We look forward to the presentations of national and international experts on the different agricultural commodities and the economy in general.

As we study the various predictions of FAO Outlook Team, the World Bank, ADB, the USDA, the EU, the Private Sector, the Harvard Kennedy School, the Economist and many others, it is hard to be confident in future trends (other than continuing volatility). With the likelihood of zero or negative global GDP growth, Vietnam is likely to join the economic slowdown particularly with regard to exports.

Given the current level of stocks and supply situation, I expect to hear that cereal prices (including rice) will continue to be moderate but remain above the previous long term level; I expect there to be continuing strong demand for livestock products in the medium term but that feed costs and competition from S America to be important factors; and I expect to hear that agricultural commodities will continue the long term downward trend with volatility being important.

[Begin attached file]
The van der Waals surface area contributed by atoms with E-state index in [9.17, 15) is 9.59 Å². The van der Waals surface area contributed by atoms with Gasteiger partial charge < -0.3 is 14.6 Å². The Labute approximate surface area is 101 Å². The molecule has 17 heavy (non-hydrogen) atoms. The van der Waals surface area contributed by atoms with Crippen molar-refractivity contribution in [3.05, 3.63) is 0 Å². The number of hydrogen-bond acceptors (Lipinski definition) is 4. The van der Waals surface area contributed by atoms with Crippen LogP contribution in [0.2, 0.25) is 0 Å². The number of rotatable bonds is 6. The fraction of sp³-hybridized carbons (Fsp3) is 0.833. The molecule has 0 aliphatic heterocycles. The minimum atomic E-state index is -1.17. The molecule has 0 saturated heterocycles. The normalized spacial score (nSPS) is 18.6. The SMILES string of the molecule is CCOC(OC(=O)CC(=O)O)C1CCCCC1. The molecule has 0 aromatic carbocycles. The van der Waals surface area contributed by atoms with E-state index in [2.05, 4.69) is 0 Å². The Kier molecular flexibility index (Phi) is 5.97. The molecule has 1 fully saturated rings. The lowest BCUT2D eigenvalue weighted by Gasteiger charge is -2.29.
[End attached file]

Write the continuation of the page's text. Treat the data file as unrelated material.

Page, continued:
The proposed policy of Agriculture Farmers and Rural Development (Tam Nông) is to be welcomed in this context as it aims to adopt a more holistic approach to rural development that does not rely so heavily on agricultural commodities but stresses alternative livelihoods and income as well as value added and processing.

We have a major task ahead over the next two days: to deliver policy advice for the success of Tam Nông while considering probable short term, medium term and long term future trends, trade policy (without protectionism), as well as the environment and sustainability.

The key words as I said are: continued growth, social equity and sustainability in the face of the problems.

I have great confidence in the capacity of IPSARD and this Conference to deliver.

I wish you good health, happiness and success in your endeavours.

Thank you.